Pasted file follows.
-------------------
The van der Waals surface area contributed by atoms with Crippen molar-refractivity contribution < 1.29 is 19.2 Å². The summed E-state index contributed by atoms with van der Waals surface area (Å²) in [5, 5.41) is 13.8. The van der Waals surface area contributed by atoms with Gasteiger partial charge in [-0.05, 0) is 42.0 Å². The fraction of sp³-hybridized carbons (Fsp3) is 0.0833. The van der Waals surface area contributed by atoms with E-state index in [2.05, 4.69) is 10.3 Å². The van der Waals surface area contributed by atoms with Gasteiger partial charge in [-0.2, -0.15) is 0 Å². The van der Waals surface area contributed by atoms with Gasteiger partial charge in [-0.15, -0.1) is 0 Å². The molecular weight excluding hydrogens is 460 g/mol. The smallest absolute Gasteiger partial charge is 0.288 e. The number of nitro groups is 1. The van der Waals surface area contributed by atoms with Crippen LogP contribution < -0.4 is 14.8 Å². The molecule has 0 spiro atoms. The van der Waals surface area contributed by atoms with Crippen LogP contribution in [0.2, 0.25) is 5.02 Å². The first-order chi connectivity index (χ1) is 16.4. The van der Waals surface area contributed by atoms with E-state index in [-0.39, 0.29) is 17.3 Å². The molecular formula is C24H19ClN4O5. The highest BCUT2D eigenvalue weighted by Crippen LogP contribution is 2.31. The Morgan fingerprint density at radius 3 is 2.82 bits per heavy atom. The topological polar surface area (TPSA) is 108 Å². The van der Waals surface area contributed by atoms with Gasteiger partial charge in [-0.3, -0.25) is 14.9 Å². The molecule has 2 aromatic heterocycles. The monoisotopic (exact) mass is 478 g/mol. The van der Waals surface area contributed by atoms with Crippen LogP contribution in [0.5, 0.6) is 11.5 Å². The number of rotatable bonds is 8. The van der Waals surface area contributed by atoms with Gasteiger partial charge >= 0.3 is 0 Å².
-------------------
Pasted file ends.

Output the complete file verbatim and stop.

The van der Waals surface area contributed by atoms with Crippen molar-refractivity contribution < 1.29 is 19.2 Å². The summed E-state index contributed by atoms with van der Waals surface area (Å²) in [5, 5.41) is 13.8. The van der Waals surface area contributed by atoms with Gasteiger partial charge in [-0.05, 0) is 42.0 Å². The fraction of sp³-hybridized carbons (Fsp3) is 0.0833. The van der Waals surface area contributed by atoms with E-state index in [2.05, 4.69) is 10.3 Å². The van der Waals surface area contributed by atoms with Gasteiger partial charge in [-0.2, -0.15) is 0 Å². The van der Waals surface area contributed by atoms with Gasteiger partial charge in [-0.15, -0.1) is 0 Å². The molecular weight excluding hydrogens is 460 g/mol. The smallest absolute Gasteiger partial charge is 0.288 e. The number of nitro groups is 1. The van der Waals surface area contributed by atoms with Crippen LogP contribution < -0.4 is 14.8 Å². The molecule has 0 spiro atoms. The van der Waals surface area contributed by atoms with Crippen LogP contribution in [0.2, 0.25) is 5.02 Å². The first-order chi connectivity index (χ1) is 16.4. The van der Waals surface area contributed by atoms with E-state index in [-0.39, 0.29) is 17.3 Å². The molecular formula is C24H19ClN4O5. The highest BCUT2D eigenvalue weighted by Crippen LogP contribution is 2.31. The Morgan fingerprint density at radius 3 is 2.82 bits per heavy atom. The topological polar surface area (TPSA) is 108 Å². The van der Waals surface area contributed by atoms with Gasteiger partial charge in [-0.3, -0.25) is 14.9 Å². The molecule has 2 aromatic heterocycles. The monoisotopic (exact) mass is 478 g/mol. The van der Waals surface area contributed by atoms with Crippen LogP contribution in [0.5, 0.6) is 11.5 Å². The number of rotatable bonds is 8. The van der Waals surface area contributed by atoms with Gasteiger partial charge >= 0.3 is 0 Å².